IMPORTANT: Please note that this is the sixth issue of THE NUGGET to be published for the 2016-2017 subscription year, and that members who have not already re-subscribed can still do so if they want to. This can be done by visiting the relevant page on the Wargame Developments website.
We had booked a room at the Victoria Square Hotel in Bristol …
… which is located in the Clifton area, and which is only a ten minute walk from the Bristol Masonic Temple building in Park Street.
The building that houses Freemasonry in Bristol was destroyed by enemy action in 1940, but was rebuilt to its original plans in 1957. It is a truly magnificent building, with a very imposing entrance hall …
… and equally impressive Lodge Rooms or Temples.
On this occasion I attended a meeting of the Matthew Chapter No.9688 of the Holy Royal Arch, and I was thus able to see Bristol Workings at first hand. (Bristol is a Masonic Province in its own right, and uses Ritual that is very distinctively different from that used almost anywhere else in England and Wales. Bristol Workings, as the Ritual is called, is always worth seeing, and once experienced it is never forgotten.)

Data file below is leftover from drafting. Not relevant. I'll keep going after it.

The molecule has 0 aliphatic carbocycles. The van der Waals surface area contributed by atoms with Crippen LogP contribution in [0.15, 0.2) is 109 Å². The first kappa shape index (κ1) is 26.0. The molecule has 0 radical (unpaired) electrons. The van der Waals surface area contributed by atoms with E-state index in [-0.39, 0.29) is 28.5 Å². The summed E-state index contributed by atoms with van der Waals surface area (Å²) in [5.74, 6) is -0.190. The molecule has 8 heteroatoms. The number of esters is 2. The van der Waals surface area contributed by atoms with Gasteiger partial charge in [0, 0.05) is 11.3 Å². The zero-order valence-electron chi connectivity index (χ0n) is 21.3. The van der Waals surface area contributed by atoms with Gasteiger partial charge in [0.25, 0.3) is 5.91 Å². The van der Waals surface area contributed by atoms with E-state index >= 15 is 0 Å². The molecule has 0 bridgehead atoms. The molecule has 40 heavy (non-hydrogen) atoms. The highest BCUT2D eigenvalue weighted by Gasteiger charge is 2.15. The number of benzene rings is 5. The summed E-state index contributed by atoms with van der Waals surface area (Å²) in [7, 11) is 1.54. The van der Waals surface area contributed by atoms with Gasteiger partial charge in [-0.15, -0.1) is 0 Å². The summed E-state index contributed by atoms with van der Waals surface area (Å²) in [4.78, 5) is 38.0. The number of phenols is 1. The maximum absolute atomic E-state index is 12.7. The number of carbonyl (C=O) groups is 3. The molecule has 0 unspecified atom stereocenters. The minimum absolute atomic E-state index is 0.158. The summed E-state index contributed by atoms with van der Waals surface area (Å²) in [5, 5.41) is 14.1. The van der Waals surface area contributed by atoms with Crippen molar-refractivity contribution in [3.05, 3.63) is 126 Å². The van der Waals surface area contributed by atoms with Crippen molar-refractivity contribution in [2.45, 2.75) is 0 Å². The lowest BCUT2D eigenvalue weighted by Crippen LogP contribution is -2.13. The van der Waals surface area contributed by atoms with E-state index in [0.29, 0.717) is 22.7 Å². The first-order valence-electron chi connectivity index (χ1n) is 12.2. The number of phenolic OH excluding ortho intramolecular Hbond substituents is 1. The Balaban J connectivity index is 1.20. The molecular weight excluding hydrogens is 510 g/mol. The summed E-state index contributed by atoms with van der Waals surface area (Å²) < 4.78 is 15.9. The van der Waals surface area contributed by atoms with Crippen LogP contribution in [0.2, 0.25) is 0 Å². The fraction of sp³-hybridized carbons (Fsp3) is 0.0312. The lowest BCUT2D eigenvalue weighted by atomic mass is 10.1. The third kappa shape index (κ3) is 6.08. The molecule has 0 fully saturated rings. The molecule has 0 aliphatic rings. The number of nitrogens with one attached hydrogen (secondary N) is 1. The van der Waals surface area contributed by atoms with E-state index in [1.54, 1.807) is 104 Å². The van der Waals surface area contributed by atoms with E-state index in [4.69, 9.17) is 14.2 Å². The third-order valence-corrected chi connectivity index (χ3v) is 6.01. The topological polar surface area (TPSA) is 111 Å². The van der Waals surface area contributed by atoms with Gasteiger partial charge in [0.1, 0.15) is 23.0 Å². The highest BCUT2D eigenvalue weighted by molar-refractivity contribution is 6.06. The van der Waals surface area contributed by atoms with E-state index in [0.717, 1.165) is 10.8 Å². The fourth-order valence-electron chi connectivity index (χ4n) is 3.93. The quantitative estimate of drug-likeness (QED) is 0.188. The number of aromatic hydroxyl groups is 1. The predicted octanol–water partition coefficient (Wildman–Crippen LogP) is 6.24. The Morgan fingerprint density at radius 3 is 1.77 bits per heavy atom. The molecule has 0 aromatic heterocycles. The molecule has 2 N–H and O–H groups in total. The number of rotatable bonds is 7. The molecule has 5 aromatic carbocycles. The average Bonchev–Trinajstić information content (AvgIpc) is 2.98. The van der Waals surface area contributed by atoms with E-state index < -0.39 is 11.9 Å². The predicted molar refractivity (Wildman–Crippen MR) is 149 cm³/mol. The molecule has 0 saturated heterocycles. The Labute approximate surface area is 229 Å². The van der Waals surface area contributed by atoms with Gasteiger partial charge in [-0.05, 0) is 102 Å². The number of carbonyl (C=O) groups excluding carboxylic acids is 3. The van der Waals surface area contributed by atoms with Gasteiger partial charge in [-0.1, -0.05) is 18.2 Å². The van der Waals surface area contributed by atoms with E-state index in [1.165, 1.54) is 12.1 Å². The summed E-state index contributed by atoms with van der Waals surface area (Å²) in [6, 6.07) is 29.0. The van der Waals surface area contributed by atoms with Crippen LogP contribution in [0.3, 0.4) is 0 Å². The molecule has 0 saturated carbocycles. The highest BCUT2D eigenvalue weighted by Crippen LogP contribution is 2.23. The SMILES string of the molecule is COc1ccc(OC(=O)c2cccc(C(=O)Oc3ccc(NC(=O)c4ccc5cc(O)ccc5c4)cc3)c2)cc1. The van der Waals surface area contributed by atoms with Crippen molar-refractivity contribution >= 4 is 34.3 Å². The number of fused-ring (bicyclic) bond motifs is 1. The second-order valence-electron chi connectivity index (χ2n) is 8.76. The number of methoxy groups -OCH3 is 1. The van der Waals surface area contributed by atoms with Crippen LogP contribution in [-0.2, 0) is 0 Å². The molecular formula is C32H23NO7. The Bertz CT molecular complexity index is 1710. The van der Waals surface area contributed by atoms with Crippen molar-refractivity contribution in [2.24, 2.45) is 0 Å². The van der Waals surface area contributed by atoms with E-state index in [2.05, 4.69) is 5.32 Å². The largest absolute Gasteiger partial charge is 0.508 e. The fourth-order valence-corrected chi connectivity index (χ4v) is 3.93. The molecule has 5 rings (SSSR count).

The meeting started at 11.00am, and afterwards the wives and partners of those attending the meeting were able to join us for an excellent lunch in one of the building’s airy dinning rooms.
We finished eating our meal not long after 3.15pm, and by the time we had returned to the hotel and collected our car it was almost 4.00pm. We then set off for home, and we back indoors by 7.15pm, having had a somewhat less fraught journey back.